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Kennedy Assination

             This article was written in the Washington Post on November 23rd, 1693, and titled, "Mystery Call Foretold Fate of President." The article imposed the fact that fifteen minuets before the President was shot an Oxnard California telephone supervisor over heard a woman whisper, "The President is going to be killed." The article stated that the call was intercepted by the General Telephone company, and was heard by another woman at 1:10pm. The President was shot and killed at 1:25pm.
             This article attracted a lot of attention after the Kennedy assassination due to its newsworthiness. It was a time where several conspiracies were floating around about who was the real assassin of the 35th President. An event with such a media focus, reading an article such as this raised the eyebrows of their audience. The article tends to hold validity and believability to its audience because of its specific time references, and report given to the police. Although short and suspenseful, at a time like this, this is what people want to read.
             An article written in the Washington Post on November 28th, 1963 named, "Paris Paper Says Oswald Had Help." This was an article written by the Washington Post Foreign Service department. It spoke about a man who was filming ten minuets before the shooting occurred. Also during filming, a silhouette of two people was captured at a sixth-floor window where the bullets who struck the President were believed to have come from. From this film, the F.B.I. made the claim that prime suspect Lee Harvey Oswald had an accomplice. .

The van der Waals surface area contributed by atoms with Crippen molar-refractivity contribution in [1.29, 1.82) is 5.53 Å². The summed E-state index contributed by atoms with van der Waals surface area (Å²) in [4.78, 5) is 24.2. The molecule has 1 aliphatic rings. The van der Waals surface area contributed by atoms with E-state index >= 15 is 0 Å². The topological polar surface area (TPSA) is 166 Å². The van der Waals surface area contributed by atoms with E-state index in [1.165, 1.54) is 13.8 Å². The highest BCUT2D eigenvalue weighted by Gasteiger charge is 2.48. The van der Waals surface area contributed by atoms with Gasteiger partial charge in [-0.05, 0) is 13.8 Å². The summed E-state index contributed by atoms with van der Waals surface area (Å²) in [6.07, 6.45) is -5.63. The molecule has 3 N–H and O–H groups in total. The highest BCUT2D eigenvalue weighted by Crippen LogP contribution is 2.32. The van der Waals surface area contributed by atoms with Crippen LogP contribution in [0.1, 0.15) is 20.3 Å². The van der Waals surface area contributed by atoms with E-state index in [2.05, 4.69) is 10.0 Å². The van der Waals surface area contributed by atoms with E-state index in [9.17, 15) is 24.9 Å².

Here is another article in which intrigue is promoted. As a reader, this article makes you feel as if you"re a part of the F.B.I. investigation. It turns the event into a "who done it" case and the audience is a detective. The facts of this article held great credibility because of its mentioning and response of the F.B.I. This article was short and simple, and had just enough speculation to add eagerness to the event.

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